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I suspect historians have a more concise way of referencing [[the people alive in the 17th century]] than people alive in the 17th century. Do they call them 17th centurians, for example?

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But once you've established the era, there's no need to refer to the population as 16th century men and women. They become "the population", "the plebes/the common people", "the aristocracy", "the clergy", "the loyalists" etc. – Mari-Lou A May 18 '14 at 0:46
Whereas the period is referred to as 'seicento', I know of no specific reference for 'the people of'; @Josh61's answer is the most common usage – Third News May 18 '14 at 4:14
up vote 4 down vote accepted

Historians refer to them as the contemporaries/a contemporary of the x century, or the x century contemporaries/an x century contemporary.

contemporary: a person living around the same time.


How many obscure, unintelligible points, which we judge too easily as incredible, were natural and clear as daylight for the contemporaries of those past ages!

Scholars have cited so many reasons - simple and complex - that we have sometimes forgotten what the contemporaries of those times observed.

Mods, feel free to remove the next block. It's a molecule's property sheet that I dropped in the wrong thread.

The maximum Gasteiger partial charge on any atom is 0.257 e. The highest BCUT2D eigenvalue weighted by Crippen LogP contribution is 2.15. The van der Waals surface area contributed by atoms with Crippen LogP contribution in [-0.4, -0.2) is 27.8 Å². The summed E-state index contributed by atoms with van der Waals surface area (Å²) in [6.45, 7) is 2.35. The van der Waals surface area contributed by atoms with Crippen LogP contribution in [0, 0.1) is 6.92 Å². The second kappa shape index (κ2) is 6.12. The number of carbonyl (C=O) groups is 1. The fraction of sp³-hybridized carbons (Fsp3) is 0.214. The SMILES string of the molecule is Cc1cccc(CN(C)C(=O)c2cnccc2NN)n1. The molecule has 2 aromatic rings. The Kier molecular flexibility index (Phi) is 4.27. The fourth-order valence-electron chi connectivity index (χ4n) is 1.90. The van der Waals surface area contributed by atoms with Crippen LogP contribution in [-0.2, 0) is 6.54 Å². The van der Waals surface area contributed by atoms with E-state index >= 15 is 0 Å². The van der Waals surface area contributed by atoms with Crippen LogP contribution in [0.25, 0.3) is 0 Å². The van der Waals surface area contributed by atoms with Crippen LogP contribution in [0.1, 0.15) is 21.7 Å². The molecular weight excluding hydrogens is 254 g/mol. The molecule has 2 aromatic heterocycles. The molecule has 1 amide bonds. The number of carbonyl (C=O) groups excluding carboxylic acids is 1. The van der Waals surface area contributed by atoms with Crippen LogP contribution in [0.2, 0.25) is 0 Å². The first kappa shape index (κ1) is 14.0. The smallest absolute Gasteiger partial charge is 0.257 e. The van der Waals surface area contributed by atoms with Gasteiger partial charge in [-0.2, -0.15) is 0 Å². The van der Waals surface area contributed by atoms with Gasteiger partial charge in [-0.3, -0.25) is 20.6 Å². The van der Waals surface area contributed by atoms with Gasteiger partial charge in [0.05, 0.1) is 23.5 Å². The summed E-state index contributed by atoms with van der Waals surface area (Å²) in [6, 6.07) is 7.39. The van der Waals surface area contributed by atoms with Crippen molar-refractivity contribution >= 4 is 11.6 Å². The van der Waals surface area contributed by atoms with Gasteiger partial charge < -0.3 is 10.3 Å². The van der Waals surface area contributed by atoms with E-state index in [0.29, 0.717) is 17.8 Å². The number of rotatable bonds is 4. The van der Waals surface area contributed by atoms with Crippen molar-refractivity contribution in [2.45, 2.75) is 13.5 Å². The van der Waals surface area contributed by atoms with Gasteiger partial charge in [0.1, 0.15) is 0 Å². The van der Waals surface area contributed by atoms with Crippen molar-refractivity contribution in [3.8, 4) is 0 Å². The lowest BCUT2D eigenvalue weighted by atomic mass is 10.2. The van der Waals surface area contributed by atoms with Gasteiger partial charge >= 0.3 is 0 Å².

Lawyers of the 17th century doubted it and the contemporaries of the 15th century were very careful indeed in defining its legal mature.

Which of the following aspects of the Dutch society most impressed 17th century contemporaries?

However, only a few of 19th century contemporaries were sounding the alarm about the particular female undergarment.

Riis was a contemporary of the rapid urbanization of the late nineteenth century, during which time cities became expanding centers of industry.

Alternately, one can also refer to contemporaries of a given century as people contemporaneous to..., or our ancestors/forebears of...

forebears, also spelled forbears: ancestors, forefathers.

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To refer to people who lived in past centuries you may use the following expression:

  • 15th-century people
  • 16th-century people, etc.
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How would you reference an unidentified individual who lived in a given century? E.g. A 15th-century person. The number of words the example comprises causes the phrase to seem repetitive quickly. – Hal May 17 '14 at 22:09
Yes, a 15th-century man/person/woman etc. – Josh61 May 17 '14 at 22:18

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